A chronic infection refers to a case that does not respond to treatment, that lasts for weeks, or that keeps returning despite treatment. In addition, a chronic infection can afflict virtually any system in the human body such as the urinary, respiratory, gastrointestinal, and circulatory system. Examples of chronic infections include chronic ear infections, chronic urinary tract infections, and chronic skin infections.
Treatment for a chronic infection may include antibiotics. If an infection is determined to be related to a bacterial organism, the treatment of choice may be antibiotics. If, however, the infection is related to a viral organism, antibiotics will not eliminate the infection. The physician needs to evaluate the infection and its source before prescribing antibiotics to avoid the occurrence of a resistant infection in the future.
A continuing infection can be the result of a depressed immune system, stress, or a highly virulent strain of bacteria. In addition, a chronic infection can occur when the prescribed antibiotics are not strong enough or when the patient fails to complete his entire prescription. To determine which antibiotics are appropriate for certain infections, the physician might sometimes order a medical test called a culture and sensitivity test to determine if a particular organism will be sensitive to a specific antibiotic.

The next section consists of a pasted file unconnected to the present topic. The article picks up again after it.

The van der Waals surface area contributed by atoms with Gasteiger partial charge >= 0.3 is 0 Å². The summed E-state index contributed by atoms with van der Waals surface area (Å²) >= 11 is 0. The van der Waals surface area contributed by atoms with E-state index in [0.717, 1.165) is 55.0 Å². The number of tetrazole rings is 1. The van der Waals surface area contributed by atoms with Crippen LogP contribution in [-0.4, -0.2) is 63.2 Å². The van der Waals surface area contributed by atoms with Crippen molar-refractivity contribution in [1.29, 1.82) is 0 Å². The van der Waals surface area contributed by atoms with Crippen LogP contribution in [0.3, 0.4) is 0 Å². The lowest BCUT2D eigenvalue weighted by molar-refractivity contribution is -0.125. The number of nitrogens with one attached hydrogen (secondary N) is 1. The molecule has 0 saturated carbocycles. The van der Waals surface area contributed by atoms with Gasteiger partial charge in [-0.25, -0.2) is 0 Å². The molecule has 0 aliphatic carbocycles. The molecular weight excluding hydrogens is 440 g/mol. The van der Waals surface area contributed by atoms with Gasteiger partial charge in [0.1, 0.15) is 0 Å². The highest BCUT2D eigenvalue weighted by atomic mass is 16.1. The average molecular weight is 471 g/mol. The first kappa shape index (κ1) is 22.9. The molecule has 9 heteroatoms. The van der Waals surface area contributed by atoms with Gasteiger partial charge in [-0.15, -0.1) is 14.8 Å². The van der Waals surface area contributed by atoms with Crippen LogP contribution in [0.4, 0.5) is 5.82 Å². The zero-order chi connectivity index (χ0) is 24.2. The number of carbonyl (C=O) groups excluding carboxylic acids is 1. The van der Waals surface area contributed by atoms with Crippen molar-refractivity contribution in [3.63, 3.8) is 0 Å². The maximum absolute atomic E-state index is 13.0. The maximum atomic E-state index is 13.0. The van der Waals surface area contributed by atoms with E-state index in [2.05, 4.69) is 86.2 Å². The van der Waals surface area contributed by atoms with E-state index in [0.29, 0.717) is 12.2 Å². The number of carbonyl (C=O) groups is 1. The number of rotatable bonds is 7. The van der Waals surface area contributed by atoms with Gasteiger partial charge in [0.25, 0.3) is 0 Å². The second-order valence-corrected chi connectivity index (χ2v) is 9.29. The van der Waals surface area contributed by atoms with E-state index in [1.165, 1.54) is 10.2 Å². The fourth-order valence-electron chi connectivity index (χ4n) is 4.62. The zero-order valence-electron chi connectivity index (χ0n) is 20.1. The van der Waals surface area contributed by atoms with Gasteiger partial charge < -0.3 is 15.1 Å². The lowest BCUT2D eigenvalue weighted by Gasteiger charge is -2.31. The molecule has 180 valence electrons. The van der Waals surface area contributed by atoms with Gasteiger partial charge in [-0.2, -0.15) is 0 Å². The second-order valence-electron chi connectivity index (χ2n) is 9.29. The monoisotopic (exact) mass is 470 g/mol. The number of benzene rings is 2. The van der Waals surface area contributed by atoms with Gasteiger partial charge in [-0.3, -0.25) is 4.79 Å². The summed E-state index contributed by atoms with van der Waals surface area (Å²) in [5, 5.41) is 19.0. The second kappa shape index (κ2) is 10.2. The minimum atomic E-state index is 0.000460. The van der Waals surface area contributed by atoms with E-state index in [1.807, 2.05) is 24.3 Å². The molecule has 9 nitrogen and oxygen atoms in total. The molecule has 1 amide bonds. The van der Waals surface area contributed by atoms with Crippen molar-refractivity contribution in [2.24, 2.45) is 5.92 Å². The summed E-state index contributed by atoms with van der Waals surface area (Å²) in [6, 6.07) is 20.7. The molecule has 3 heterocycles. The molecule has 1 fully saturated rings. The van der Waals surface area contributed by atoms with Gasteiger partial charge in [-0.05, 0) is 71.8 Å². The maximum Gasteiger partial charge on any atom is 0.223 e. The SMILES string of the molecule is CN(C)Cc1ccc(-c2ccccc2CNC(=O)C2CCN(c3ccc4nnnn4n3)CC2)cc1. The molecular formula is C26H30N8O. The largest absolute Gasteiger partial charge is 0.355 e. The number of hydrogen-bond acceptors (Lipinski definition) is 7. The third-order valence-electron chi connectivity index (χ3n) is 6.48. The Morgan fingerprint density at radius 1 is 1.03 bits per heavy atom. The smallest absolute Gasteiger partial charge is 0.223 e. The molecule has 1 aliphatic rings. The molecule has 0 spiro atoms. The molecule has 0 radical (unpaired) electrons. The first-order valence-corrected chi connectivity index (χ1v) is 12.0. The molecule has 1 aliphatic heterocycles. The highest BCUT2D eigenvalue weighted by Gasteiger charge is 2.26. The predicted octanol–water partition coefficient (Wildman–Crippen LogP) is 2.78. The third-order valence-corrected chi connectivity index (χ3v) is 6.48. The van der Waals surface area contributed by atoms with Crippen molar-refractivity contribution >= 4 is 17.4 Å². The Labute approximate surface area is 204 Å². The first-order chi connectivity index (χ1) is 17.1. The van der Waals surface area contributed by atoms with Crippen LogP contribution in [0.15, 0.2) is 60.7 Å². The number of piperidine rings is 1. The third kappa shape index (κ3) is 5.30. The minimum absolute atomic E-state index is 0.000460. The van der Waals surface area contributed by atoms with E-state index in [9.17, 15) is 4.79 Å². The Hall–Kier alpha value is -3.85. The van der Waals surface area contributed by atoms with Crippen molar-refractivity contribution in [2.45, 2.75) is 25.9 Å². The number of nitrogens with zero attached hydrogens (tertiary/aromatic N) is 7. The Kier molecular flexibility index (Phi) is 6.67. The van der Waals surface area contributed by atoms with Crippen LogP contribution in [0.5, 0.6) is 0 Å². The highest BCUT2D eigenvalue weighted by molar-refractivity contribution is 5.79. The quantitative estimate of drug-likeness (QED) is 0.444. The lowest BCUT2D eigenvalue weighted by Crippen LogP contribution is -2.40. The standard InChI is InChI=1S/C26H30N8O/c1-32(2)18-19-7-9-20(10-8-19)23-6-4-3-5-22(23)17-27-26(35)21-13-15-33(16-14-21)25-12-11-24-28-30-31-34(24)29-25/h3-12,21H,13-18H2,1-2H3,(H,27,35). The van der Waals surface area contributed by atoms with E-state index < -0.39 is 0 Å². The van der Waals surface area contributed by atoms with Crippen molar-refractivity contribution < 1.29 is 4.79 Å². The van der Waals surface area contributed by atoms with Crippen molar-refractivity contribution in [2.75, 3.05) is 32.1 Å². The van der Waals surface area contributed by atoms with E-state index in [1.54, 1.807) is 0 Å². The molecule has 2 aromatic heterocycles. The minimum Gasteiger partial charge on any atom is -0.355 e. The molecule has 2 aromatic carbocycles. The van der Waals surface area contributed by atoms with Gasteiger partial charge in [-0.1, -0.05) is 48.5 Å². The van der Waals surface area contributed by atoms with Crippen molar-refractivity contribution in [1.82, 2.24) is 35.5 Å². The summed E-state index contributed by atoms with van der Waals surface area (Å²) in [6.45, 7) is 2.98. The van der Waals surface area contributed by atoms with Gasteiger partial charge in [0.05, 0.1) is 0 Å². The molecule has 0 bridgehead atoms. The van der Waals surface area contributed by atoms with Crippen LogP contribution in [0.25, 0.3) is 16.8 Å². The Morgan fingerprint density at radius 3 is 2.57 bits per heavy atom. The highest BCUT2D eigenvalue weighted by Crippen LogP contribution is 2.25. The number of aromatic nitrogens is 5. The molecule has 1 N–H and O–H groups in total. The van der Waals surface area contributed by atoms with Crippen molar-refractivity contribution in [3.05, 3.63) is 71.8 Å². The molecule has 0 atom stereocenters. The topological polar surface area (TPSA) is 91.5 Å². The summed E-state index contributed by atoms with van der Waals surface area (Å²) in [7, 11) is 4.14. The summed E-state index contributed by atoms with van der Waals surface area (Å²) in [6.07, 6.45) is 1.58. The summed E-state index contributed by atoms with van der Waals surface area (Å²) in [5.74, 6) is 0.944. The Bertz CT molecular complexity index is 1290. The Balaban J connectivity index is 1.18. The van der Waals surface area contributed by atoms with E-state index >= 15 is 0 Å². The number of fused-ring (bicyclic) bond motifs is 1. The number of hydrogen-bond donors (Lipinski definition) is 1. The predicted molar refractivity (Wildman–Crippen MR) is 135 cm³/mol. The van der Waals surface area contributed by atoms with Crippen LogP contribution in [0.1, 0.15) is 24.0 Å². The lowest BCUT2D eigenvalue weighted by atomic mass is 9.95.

Certain medications can also contribute to a long-running infection. For example, a chronic urinary tract infection may be caused by urinary retention. When urine is forced to stay in the bladder for prolonged periods of time, bacteria can grow and cause an infection. Medications that can contribute to urinary retention include antihistamines, anti-anxiety medications, and prescription pain relievers.
When a physician tries to determine if the patient has an acute infection or a chronic infection, he will take a few factors into consideration. One of these factors is the time line of the infection. If the infection lasts for more than a few weeks, chances are that it is chronic. In addition, if the infection is especially resistant to antibiotics or other treatments, it may be determined to be chronic.
Generally, treatment for chronic and acute infections are similar. One of the differences, however, may be the length of time that the patient receives treatment. For acute infections, antibiotics are generally prescribed for 10 days. For chronic infections, a double course of antibiotics may be recommended, or different types of antibiotics may be given back to back. Antibiotics can cause diarrhea, nausea, and vomiting, however, the physician can recommend remedies to reduce the risk of side effects.